Expected Council Action
In December, the Security Council expects to hold its monthly meetings on the political and humanitarian situations and on the use of chemical weapons in Syria.
Key Recent Developments
In recent months, the Council’s deliberations around the use of chemical weapons in Syria have become particularly heated. The Security Council continues to meet monthly, often in closed consultations, on the implementation of resolution 2118 requiring the verification and destruction of Syria’s chemical weapons stockpiles, which the Council adopted unanimously in 2013. On 5 October, the Council, meeting in person in a public briefing, held a procedural vote after several Council members objected strongly to Russia’s inviting former Organization for the Prohibition of Chemical Weapons (OPCW) Director-General José Bustani to brief. They argued that his tenure as head of the OPCW pre––dated the use of chemical weapons in Syria and thus he could not provide relevant information. Only three Council members (China, Russian Federation and South Africa) voted in favour of allowing Bustani to participate in the meeting, with six votes against and six members abstaining. At the following meeting, on 5 November, High Representative for Disarmament Affairs Izumi Nakamitsu noted that “due to…identified gaps, inconsistencies and discrepancies that remain unresolved, the OPCW’s technical secretariat has assessed that the declaration submitted by the Syrian Arab Republic cannot be considered accurate and complete”.
Syria’s humanitarian situation remains tenuous, with the number of Syrians considered food insecure now over 9.3 million, and as the Syrian economy deteriorates, with rising unemployment and inflation making access to basic goods more difficult. According to OCHA, Syria’s current socio–economic situation “represents some of the most challenging humanitarian conditions experienced in the past ten years of [the] crisis”. Though it has been widely reported in the past several months that some 80 percent of Syria’s population lives in poverty, OCHA says that there are indications that “more families have been pushed toward poverty and destitution”.
The number of cases of COVID-19 in Syria continues to rise sharply, further degrading Syria’s damaged health care system. Children have also been severely affected by the pandemic: because of serious overcrowding in some school settings, efforts to mitigate any potential transmission of COVID-19 in schools have proven to be challenging despite initiatives by the World Health Organization and UNICEF to train students and teachers on necessary precautionary measures against coronavirus and to distribute personal protective equipment (PPE) to school staff throughout Syria.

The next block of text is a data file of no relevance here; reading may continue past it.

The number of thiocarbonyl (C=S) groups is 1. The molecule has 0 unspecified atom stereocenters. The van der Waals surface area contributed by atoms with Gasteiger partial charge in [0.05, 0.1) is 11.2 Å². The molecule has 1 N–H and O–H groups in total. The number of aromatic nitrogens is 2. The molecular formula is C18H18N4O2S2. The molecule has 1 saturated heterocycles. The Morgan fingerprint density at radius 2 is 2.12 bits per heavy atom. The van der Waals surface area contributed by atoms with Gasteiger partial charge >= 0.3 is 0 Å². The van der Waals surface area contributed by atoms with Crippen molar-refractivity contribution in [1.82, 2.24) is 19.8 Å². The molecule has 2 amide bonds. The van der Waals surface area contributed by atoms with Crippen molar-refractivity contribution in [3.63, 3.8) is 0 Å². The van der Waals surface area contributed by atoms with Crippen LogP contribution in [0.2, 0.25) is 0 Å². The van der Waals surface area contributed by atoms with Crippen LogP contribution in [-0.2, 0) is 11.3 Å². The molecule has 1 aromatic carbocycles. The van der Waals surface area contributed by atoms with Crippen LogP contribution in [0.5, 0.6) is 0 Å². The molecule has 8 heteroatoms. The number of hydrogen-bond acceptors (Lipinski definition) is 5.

The humanitarian and security situations in Syria’s north-west region remain fragile. The region, like many other parts of Syria, has seen a rapid rise in COVID-19 cases. It also suffers from particularly poorly–equipped medical facilities, inadequate access to PPE and low testing capacity. The region’s security situation has also continued to worsen. According to media reports, on 4 November, Syrian military shelled several areas around Idlib, killing at least eight civilians. This incident follows a period of several weeks in which OCHA reported an increase in shelling and airstrikes in the area. The increased violence also comes in the wake of recent reports that Turkey has withdrawn from several observation points and military outposts that it had established in Syria’s north-west, raising concerns that the 5 March ceasefire in the region, agreed between Turkey and Russia, is weakening.
In this difficult humanitarian and security context, the Syrian government organised an international conference in Damascus from 11 to 12 November on refugee returns to Syria. In the weeks leading up to the meeting, international media reported that Russia and the United States had put pressure on various countries to participate in or to boycott the meeting, respectively. The US, supported by the EU, argued that the conference should not be allowed to decouple the issue of refugee return and the ongoing political process implemented under resolution 2254. Resolution 2254, which was unanimously adopted in 2015, calls for a “Syrian-led and Syrian-owned political transition” and highlights the “critical need to build conditions for the safe and voluntary return of refugees and internally displaced persons”.